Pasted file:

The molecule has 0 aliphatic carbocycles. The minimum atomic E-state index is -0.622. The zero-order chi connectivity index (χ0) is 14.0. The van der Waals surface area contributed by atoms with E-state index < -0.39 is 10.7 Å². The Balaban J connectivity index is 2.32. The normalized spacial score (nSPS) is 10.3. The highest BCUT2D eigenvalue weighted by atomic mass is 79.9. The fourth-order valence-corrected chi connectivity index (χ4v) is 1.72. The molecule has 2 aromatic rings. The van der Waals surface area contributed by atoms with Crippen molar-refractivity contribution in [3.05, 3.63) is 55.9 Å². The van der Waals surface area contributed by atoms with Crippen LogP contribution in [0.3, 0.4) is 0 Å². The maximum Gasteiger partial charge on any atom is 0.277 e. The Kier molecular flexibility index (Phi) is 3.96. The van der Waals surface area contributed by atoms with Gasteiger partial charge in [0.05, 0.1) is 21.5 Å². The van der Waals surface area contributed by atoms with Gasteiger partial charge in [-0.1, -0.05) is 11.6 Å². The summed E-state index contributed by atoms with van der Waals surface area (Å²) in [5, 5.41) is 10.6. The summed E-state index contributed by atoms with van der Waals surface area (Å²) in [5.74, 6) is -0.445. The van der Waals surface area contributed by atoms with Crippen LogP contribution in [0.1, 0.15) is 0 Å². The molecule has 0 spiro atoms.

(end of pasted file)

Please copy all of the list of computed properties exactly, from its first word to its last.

The molecule has 0 aliphatic carbocycles. The minimum atomic E-state index is -0.622. The zero-order chi connectivity index (χ0) is 14.0. The van der Waals surface area contributed by atoms with E-state index < -0.39 is 10.7 Å². The Balaban J connectivity index is 2.32. The normalized spacial score (nSPS) is 10.3. The highest BCUT2D eigenvalue weighted by atomic mass is 79.9. The fourth-order valence-corrected chi connectivity index (χ4v) is 1.72. The molecule has 2 aromatic rings. The van der Waals surface area contributed by atoms with Crippen molar-refractivity contribution in [3.05, 3.63) is 55.9 Å². The van der Waals surface area contributed by atoms with Crippen LogP contribution in [0.3, 0.4) is 0 Å². The maximum Gasteiger partial charge on any atom is 0.277 e. The Kier molecular flexibility index (Phi) is 3.96. The van der Waals surface area contributed by atoms with Gasteiger partial charge in [0.05, 0.1) is 21.5 Å². The van der Waals surface area contributed by atoms with Gasteiger partial charge in [-0.1, -0.05) is 11.6 Å². The summed E-state index contributed by atoms with van der Waals surface area (Å²) in [5, 5.41) is 10.6. The summed E-state index contributed by atoms with van der Waals surface area (Å²) in [5.74, 6) is -0.445. The van der Waals surface area contributed by atoms with Crippen LogP contribution in [0.1, 0.15) is 0 Å². The molecule has 0 spiro atoms.